I generally thrive on routine and schedule, but this time of year, I really love the spontaneity, indulgence and carefree spirit of the season. I don’t have specific memories of traditions my parents did with our family when I was young, but I remember there was an air that blew through December bringing late bedtimes, unrestricted access to sugary treats and a general coziness that planted within me joy and contentment.
There are many, many things I think of when I dream of what I want my kids to feel, experience and remember about the holiday season; some of these are built in my own mind, but so many expectations come from what I hear or read or see that other people say they do in their families. And while I said I thrive on a schedule, if I see one more Christmas Experience To Do List, I might cry! We tried a few years ago to keep a Christmas Countdown with experiences, crafts, or fun surprises every couple days and it ended up being one of the worst Christmases I can remember. While we were trying to create all these memories and family traditions, I had forgotten that there were still bills to pay, jobs to wake up for, the flu to catch, and kids who still loathed bedtime at the end of every blessed day.
In short, real life still happens from December 1st through 25th.
I doubt my kids remember from year to year if they were stressed out, but a mother’s intuition can most definitely see it coming. Maybe it’s a tummy ache at the end of a week of parties or a meltdown at the “one more store for today.” Our kids usually present stress on Christmas morning when they have to eat breakfast before opening presents, or when they just want to play with the first toy that is opened but relatives (kindly) want to see them open more.
Because we are mothers and really do want what makes our children healthy, happy and carefree, I would love to read and hear more this year of gentle reminders of how to keep holidays simple for kids to enjoy, rather than all the checklists I should download that create a memorable holiday time.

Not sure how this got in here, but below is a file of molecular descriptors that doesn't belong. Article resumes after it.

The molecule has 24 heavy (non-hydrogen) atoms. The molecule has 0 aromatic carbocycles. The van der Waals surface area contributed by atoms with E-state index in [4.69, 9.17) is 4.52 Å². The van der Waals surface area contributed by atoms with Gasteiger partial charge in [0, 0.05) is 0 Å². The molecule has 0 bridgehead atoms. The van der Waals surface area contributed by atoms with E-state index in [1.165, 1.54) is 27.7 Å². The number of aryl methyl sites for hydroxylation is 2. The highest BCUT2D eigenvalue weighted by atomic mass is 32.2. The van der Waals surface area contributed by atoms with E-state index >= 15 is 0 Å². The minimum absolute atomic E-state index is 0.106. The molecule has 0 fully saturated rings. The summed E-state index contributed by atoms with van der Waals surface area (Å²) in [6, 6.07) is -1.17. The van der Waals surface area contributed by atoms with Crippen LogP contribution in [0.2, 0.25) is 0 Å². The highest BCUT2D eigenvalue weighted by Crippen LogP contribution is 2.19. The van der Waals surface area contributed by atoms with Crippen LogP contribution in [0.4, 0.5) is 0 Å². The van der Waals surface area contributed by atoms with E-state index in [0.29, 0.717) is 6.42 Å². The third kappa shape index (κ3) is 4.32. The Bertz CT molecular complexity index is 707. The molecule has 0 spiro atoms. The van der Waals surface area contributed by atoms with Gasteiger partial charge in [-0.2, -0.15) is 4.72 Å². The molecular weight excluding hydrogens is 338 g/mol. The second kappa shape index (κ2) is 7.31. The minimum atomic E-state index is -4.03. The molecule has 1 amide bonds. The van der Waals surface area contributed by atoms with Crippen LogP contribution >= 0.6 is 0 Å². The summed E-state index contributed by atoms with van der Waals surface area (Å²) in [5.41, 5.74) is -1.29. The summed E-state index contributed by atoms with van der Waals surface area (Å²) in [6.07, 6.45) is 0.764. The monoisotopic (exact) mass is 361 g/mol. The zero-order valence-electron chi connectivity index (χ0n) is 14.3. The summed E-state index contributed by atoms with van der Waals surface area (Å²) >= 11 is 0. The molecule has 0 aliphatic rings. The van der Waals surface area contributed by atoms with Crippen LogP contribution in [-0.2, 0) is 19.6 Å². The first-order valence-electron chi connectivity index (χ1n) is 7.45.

I’ll start with a few of my own thoughts…
Let kids enjoy treats, gingerbread and cookie parties, hot chocolate nights, etc., as well as continuing to feed them meals without sugar, plenty of protein, veggies, and grains. Why should we teach them that Thanksgiving to New Year’s needs to wreck our bodies?
Stay up late enjoying family and friends, but fight to keep as many nights as you can simple and at home, teaching your kids that rest during a joyful season is what brings even more satisfaction.
Make Christmas lists with as little pressure as possible. Maybe this means going through a store and snapping pictures together on your phone, or circling things in a catalogue, or letting your little one stubbornly stick to only one thing he wants. For heaven’s sake, don’t put pressure on them to choose more things! Also don’t put pressure on yourself to fulfill the entire list — it is fun to be little and dream of anything you could want, but rarely is it helpful to grant all the wishes.
Give grace to kids as they open presents. Not always are they thankful or do they go as fast as we want them to; gently help them to be kind to others, but remember their age and how much newness they can take at once.
…And try to be kind to yourself mama, as you try to build memories into your children’s brains. Not much you see on Instagram is true; think of your own childhood and what you remember, and then ask your parents if they had a plan for making holidays special to you. It may surprise you what you remember versus what they believed to be important at that time.